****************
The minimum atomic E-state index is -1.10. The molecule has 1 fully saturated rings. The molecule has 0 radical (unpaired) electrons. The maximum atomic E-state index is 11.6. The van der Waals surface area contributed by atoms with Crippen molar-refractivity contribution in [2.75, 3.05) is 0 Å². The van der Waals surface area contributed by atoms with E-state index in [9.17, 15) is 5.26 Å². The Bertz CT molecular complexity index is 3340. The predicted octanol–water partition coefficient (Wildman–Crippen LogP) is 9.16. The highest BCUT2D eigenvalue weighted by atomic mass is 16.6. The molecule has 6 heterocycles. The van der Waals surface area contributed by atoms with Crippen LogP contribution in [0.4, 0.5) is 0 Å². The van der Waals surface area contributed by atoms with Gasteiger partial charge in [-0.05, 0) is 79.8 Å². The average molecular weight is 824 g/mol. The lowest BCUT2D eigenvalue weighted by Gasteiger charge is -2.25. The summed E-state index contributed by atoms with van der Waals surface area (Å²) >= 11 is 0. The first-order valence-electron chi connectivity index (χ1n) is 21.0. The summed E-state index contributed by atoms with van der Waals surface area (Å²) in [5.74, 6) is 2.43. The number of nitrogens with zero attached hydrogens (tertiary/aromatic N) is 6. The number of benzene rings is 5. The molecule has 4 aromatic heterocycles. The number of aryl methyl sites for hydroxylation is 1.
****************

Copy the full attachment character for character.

The minimum atomic E-state index is -1.10. The molecule has 1 fully saturated rings. The molecule has 0 radical (unpaired) electrons. The maximum atomic E-state index is 11.6. The van der Waals surface area contributed by atoms with Crippen molar-refractivity contribution in [2.75, 3.05) is 0 Å². The van der Waals surface area contributed by atoms with E-state index in [9.17, 15) is 5.26 Å². The Bertz CT molecular complexity index is 3340. The predicted octanol–water partition coefficient (Wildman–Crippen LogP) is 9.16. The highest BCUT2D eigenvalue weighted by atomic mass is 16.6. The molecule has 6 heterocycles. The van der Waals surface area contributed by atoms with Crippen LogP contribution in [0.4, 0.5) is 0 Å². The van der Waals surface area contributed by atoms with Gasteiger partial charge in [-0.05, 0) is 79.8 Å². The average molecular weight is 824 g/mol. The lowest BCUT2D eigenvalue weighted by Gasteiger charge is -2.25. The summed E-state index contributed by atoms with van der Waals surface area (Å²) >= 11 is 0. The first-order valence-electron chi connectivity index (χ1n) is 21.0. The summed E-state index contributed by atoms with van der Waals surface area (Å²) in [5.74, 6) is 2.43. The number of nitrogens with zero attached hydrogens (tertiary/aromatic N) is 6. The number of benzene rings is 5. The molecule has 4 aromatic heterocycles. The number of aryl methyl sites for hydroxylation is 1.